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Final Agenda 


Molecular Diagnostics 

Day 1 | Day 2 | Day 3 | Channel Brochure PDF | Molecular Diagnostics PDF 

Recommended Pre-Conference Short Courses *  

(SC2) Roadmap for Accelerating Commercialization of Molecular Diagnostics (9am-12pm)   

(SC7) Future of Point-of-Care Platforms (2pm-5pm)   

(SC8) Smarter Studies: Designing Efficient and Rigorous Molecular Diagnostics and Biomarker Studies (2pm-5pm)   

(SC10) Business Strategies for Companion Diagnostics (2pm-5pm) 


*Separate Registration Required. 




Wednesday, February 23 

7:00 am Registration and Morning Coffee

8:00 Plenary Keynotes - Details 

9:40 Grand Opening Refreshment Break in the Exhibit Hall


11:00 Chairperson’s Opening Remarks

11:10 Massively Parallel Sequencing in Clinical Diagnostics

Wayne GrodyWayne W. Grody, M.D., Ph.D., Professor, Medical Genetics and Molecular Pathology, UCLA School of Medicine

The advent of massively parallel or “next generation” DNA sequencing has finally brought into reach the long-anticipated “Thousand Dollar Genome”, or the ability to sequence an individual’s entire genome at reasonable cost.  Many are predicting that this achievement will supplant the single-gene genetic testing that largely comprises molecular medicine today.  But if so, how will we handle the massive amounts of data produced, distinguish benign variants from pathologic mutations, and convey their clinical implications to doctors and patients? This presentation will review the many considerations that must be faced in developing, validating, performing and reporting these new genome-wide tests. Also considered will be the ethical dilemmas raised by this new technology, including genetic discrimination and privacy, level of government oversight, gene patent restrictions, and direct-to-consumer testing.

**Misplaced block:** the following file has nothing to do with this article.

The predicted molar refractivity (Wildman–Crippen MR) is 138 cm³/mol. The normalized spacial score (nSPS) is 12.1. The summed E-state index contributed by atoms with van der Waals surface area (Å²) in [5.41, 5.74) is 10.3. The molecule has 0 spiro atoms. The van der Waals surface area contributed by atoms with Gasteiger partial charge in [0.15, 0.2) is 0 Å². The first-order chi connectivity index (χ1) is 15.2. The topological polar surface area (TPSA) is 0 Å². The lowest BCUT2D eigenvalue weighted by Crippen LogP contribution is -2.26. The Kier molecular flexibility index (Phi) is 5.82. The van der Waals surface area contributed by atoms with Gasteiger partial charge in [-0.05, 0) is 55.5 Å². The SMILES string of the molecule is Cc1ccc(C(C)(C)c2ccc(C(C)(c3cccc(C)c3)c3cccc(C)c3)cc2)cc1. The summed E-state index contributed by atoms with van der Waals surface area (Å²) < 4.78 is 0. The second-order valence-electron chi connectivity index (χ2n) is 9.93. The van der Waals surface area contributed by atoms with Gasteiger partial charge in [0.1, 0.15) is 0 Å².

11:40 AdvaMed Dx: An Ally in Your Molecular Diagnostics Company’s Future

Andrew Fish, J.D., Executive Director, AdvaMed Dx

AdvaMed Dx is an advocacy organization focused on issues facing in vitro diagnostic (IVD) companies. The membership developed a strategic plan that encompasses global policy initiatives. This talk will cover the highlights of the policy initiatives for all of IVDs and those particularly important to the field of molecular diagnostics.

12:10 Genome-Era Pathology, Precision Diagnostics and Preemptive Care

Jeffrey SaffitzJeffrey E. Saffitz, M.D., Ph.D., Mallinckrodt Professor of Pathology, Harvard Medical School; Chairman, Pathology, Beth Israel Deaconess Medical Center

“Medical sequencing” will revolutionize clinical laboratory diagnostics as the foundation for the new era of personalized medicine.  However, the medical profession lags far behind the technology and business communities in recognizing and preparing for this change.  Applications of genomic technologies in medical practice must be developed and standardized through CAP-accredited, CLIA-certified clinical laboratories.  As a critical first step, we have established a first-in-the-nation pathology training curriculum in genomics and personalized medicine, and we have challenged all ACGME-accredited pathology residency programs in North America to implement a similar program by 2012.  We are also leading a discussion among pathology organizations, private insurance companies, government regulators and policymakers, and the technology community to develop a national plan to incorporate and pay for standardized genomic diagnostics in the practice of medicine.